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Growing Culture

ON THE DECK II: GROWTH AND SUPERCROPPING

The three
plants are thriving in the wick system and they are growing phenomenally. Over
the last month they have filled in the canopy and have grown two feet taller.
The plants are all healthy and

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The three
plants are thriving in the wick system and they are growing phenomenally. Over
the last month they have filled in the canopy and have grown two feet taller.
The plants are all healthy and the leaves have good color, a bright green,
which indicates that they have enough nutrients but are not over-fertilized.

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The planting
mix is moist all the way to the top of the container. The 3/8
? nylon wicks draw up water as needed to
maintain moist but not wet conditions, so the roots have plenty of water and
nutrients, and also plenty of air spaces to provide needed oxygen.

In order for
the plant to produce more bud sites I manipulated the branches so they would
stretch out horizontally into a wider canopy using several techniques.

First, I
removed the top growth tip from the main stem. This tip produces auxin, a plant
chemical that inhibits growth of the lower branches so that the plant develops
its characteristic shape. Without the tip producing auxin, the lower branches
surrounding the growth tip are not constrained and they quickly grow,
surrounding the main stem.

The second
technique I used was to widen the canopy by pulling some of the branches down,
opening the inside of the plant to light. I used monkey ties, little devices
made to hold branches in place. Usually gardeners use them to help support
branches from falling. However, I placed the little plastic hook around the
stem. The hook is attached to a length-adjustable nylon filament and unwinds
from a center post. When the filament reaches the right length a button holds
it in place. Then the center post is attached to a support. I used the devices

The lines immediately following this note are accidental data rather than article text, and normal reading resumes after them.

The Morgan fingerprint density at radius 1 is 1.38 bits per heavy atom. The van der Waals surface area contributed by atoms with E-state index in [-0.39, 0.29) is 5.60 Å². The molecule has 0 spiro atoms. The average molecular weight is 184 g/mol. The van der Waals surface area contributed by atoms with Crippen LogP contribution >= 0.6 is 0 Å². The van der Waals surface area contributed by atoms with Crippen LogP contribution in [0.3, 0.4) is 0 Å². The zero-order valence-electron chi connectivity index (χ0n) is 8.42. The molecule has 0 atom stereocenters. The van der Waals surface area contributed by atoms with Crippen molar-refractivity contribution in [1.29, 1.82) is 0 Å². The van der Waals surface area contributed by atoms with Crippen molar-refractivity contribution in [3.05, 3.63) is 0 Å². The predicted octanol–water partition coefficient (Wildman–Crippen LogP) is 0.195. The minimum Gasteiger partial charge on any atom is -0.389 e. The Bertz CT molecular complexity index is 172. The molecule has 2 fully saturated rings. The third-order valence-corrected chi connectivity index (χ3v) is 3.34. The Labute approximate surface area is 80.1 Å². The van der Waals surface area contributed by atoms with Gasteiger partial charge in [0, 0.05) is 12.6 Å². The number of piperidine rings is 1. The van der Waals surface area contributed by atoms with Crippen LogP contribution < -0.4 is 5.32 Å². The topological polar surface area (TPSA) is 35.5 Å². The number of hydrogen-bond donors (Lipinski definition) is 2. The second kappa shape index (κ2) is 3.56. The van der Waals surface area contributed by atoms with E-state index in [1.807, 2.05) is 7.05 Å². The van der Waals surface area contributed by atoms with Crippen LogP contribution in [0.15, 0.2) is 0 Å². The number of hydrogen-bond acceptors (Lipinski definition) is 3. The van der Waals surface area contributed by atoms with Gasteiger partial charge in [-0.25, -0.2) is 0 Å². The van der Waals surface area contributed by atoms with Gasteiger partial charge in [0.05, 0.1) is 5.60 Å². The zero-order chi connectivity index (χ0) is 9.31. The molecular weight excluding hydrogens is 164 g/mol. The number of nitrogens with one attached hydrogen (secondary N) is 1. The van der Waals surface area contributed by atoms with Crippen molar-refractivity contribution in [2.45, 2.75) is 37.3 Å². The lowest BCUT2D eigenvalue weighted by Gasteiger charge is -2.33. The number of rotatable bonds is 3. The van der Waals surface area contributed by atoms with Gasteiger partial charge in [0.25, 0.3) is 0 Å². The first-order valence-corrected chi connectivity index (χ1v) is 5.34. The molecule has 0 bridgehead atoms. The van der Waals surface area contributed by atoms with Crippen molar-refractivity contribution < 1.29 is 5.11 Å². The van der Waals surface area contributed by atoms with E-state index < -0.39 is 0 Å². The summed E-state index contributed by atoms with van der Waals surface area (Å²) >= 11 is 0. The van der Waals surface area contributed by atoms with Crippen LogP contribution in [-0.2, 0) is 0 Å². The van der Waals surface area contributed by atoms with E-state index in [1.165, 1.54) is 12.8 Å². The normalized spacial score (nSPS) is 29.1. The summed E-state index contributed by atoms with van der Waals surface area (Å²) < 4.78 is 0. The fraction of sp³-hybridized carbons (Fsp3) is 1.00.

to stretch the branches out from the center and to draw them down. The monkey
tie reels are held on the deck floor using logs and rocks.

The third
method that I used for increasing canopy width is super-cropping. This is a
technique in which the stem tissue is crushed a bit to make it easy to bend. If
the tissue was not wounded first by rolling it forcefully between thumb and
forefinger until it weakens, the branch would snap. With the crushed tissue the
stem bends easily into the desired position. Then it needs to be supported so
it doesn’t just droop. Within a couple of days the plant repairs the wound by
growing new tissue.

 

TIP OF THE
MONTH FROM ASK ED®

It’s not too
late to plant outdoors. You can move your indoor plants outdoors now and they
will start to flower almost immediately. Because the plants are not used to the
suns intense rays and ultraviolet light (suntan–sunburn spectrum), place them
in the shade for a week. If it is also hot use an anti-transpirant spray,
available at local nurseries. Gradually adjust the plants to the sun by giving
them a little more direct light each day. Most varieties will continue to grow
a bit as they flower.

 

1.) One
month after being placed in the garden, the plants are filling out and have
grown about two feet. This photo was taken before the plants were supercropped.

 

2.) Side
branches are growing around the clipped center tip. The leaves grew single
fingered in response to early flowering from long nights, even after they
returned to vegetative growth.

 

3.) Supercropping
is a technique for manipulating branches. Here the stem is being rolled back
and forth to weaken it so it bends easily.

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4.) This supercropped branch was initially supported. Now it sits horizontally
without support, increasing the area of the canopy. Notice the new growth
growing vertically from the branch.

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